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10 Cheapest Motorcycles
We love all types of bikes here-- from buzzy little mopeds to big-bore cruisers-- and if you think like I do, it's always interesting to explore the extremes.

In this particular case, we investigated the absolute cheapest motorcycles on the market, and ran into plenty of dead ends including now-defunct manufacturers, obscure dirtbike importers, and more pocketbike and scooter builders than you can shake a helmet at.

To show you how close the competition is at the bottom of the price spectrum, the Yamaha V-Star 250 was edged out of the top 10 by the most expensive bike on the list-- the South Korean-built Hyosung GV250-- by a mere $91. And the famous Honda Rebel ($3,999) was also pushed off the list to 12th place, a mere $9 above the V-Star.

To see the most affordable bikes in America, take a look at our list of the 10 Cheapest Motorcycles on the Market.

Photo Montage © Basem Wasef;
Click for a list of the 10 Cheapest Motorcycles

Comments
March 30, 2010 at 8:29 am
(1) Pete says:

Don’t you think before we start examining the cheapest bikes around there should be some standards to adhere to?
The Hyosungs & Kymco offerings might (emphasis on ‘might’) scrape their way off the bottom of the barrel, but Johnny Pag!???
PLEASE…that thing is an unqualified POS – barely a motorcycle…probably dangerous to ride, much less ‘nice’.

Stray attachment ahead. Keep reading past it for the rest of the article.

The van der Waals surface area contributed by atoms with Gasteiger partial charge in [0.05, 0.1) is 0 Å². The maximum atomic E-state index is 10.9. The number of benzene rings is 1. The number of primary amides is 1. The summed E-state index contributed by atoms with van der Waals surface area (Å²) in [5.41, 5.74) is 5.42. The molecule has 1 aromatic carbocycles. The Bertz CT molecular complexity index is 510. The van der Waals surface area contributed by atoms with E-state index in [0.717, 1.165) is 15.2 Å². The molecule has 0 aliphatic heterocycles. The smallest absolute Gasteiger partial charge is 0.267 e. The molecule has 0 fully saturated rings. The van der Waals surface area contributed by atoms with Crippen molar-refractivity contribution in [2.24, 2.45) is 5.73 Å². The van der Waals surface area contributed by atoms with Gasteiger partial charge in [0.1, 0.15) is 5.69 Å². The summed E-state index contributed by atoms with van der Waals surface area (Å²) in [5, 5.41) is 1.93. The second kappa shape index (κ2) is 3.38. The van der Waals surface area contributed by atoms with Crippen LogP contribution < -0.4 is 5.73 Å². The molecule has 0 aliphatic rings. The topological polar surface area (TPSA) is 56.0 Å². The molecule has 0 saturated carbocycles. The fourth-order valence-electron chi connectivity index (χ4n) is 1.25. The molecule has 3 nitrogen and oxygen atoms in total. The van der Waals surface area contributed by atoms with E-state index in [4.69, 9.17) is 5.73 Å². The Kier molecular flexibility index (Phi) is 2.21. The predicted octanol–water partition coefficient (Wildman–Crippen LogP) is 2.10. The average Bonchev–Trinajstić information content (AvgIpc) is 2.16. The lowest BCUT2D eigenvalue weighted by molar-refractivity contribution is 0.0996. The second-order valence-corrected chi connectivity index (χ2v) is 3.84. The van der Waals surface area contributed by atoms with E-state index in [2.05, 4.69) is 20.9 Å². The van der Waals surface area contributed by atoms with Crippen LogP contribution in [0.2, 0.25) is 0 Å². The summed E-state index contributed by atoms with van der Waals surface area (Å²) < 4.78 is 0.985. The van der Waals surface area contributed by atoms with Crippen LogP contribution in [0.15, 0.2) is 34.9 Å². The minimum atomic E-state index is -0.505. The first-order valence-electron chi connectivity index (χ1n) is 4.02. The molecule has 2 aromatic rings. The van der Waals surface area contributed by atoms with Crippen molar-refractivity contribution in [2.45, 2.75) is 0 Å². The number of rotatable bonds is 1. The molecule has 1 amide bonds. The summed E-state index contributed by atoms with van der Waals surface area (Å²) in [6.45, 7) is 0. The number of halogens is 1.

Give China few years and they might make it to where the industry was in 1967…right now, they have no business on this list or any other where quality might be a consideration.

March 30, 2010 at 8:53 am
(2) Mick says:

I think one glaring problem I see with this list (no offense, Basem, because I see you’ve obviously done the research to find the info on these bikes) is that the average consumer has no idea what a Kymco, Johnny Pag, Lifan, or QLink even are (that totals 6 of the bikes listed). Further more, where the heck do you buy one? I like to think of myself as someone who knows more about bikes than the average motorcyclist, but even I would have no clue where to get any of them.

Very few have even heard the name Hyosung, and wouldn’t even know it’s also branded as UnitedMotors. But at least Hyosung/UM has been lucky enough to sneak onto showroom floors in some of the Big Four’s dealerships.

With the exception of the Suzuki TU250X (which is a “fun lil’ scoot”), I’m also hoping this is strictly a “lowest price” list…and not a “recommended buy” list! As always, thanks for the info Basem.

PS – I’m curious how much the most expensive bike in this list would be if you named only the well known mfgs…could be pretty high up there!

March 30, 2010 at 10:35 am